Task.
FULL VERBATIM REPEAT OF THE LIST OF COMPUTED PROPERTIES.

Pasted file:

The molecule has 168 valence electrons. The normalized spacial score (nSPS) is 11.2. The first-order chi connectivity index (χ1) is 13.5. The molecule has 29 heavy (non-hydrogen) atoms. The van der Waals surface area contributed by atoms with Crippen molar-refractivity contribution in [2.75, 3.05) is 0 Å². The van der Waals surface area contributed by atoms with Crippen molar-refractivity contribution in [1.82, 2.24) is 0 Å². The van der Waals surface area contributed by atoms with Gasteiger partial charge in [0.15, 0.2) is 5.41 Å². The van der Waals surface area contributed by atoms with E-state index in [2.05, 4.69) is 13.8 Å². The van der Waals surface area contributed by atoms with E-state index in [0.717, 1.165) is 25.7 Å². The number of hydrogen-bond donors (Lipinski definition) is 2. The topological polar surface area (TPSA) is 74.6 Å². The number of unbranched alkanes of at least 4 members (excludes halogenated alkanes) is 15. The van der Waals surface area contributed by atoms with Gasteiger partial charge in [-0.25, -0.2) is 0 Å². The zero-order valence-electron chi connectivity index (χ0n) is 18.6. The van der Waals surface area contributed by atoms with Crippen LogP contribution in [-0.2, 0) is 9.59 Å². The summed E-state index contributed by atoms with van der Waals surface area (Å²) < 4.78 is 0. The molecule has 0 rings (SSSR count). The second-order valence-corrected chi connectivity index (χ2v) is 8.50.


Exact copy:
The molecule has 168 valence electrons. The normalized spacial score (nSPS) is 11.2. The first-order chi connectivity index (χ1) is 13.5. The molecule has 29 heavy (non-hydrogen) atoms. The van der Waals surface area contributed by atoms with Crippen molar-refractivity contribution in [2.75, 3.05) is 0 Å². The van der Waals surface area contributed by atoms with Crippen molar-refractivity contribution in [1.82, 2.24) is 0 Å². The van der Waals surface area contributed by atoms with Gasteiger partial charge in [0.15, 0.2) is 5.41 Å². The van der Waals surface area contributed by atoms with E-state index in [2.05, 4.69) is 13.8 Å². The van der Waals surface area contributed by atoms with E-state index in [0.717, 1.165) is 25.7 Å². The number of hydrogen-bond donors (Lipinski definition) is 2. The topological polar surface area (TPSA) is 74.6 Å². The number of unbranched alkanes of at least 4 members (excludes halogenated alkanes) is 15. The van der Waals surface area contributed by atoms with Gasteiger partial charge in [-0.25, -0.2) is 0 Å². The zero-order valence-electron chi connectivity index (χ0n) is 18.6. The van der Waals surface area contributed by atoms with Crippen LogP contribution in [-0.2, 0) is 9.59 Å². The summed E-state index contributed by atoms with van der Waals surface area (Å²) < 4.78 is 0. The molecule has 0 rings (SSSR count). The second-order valence-corrected chi connectivity index (χ2v) is 8.50.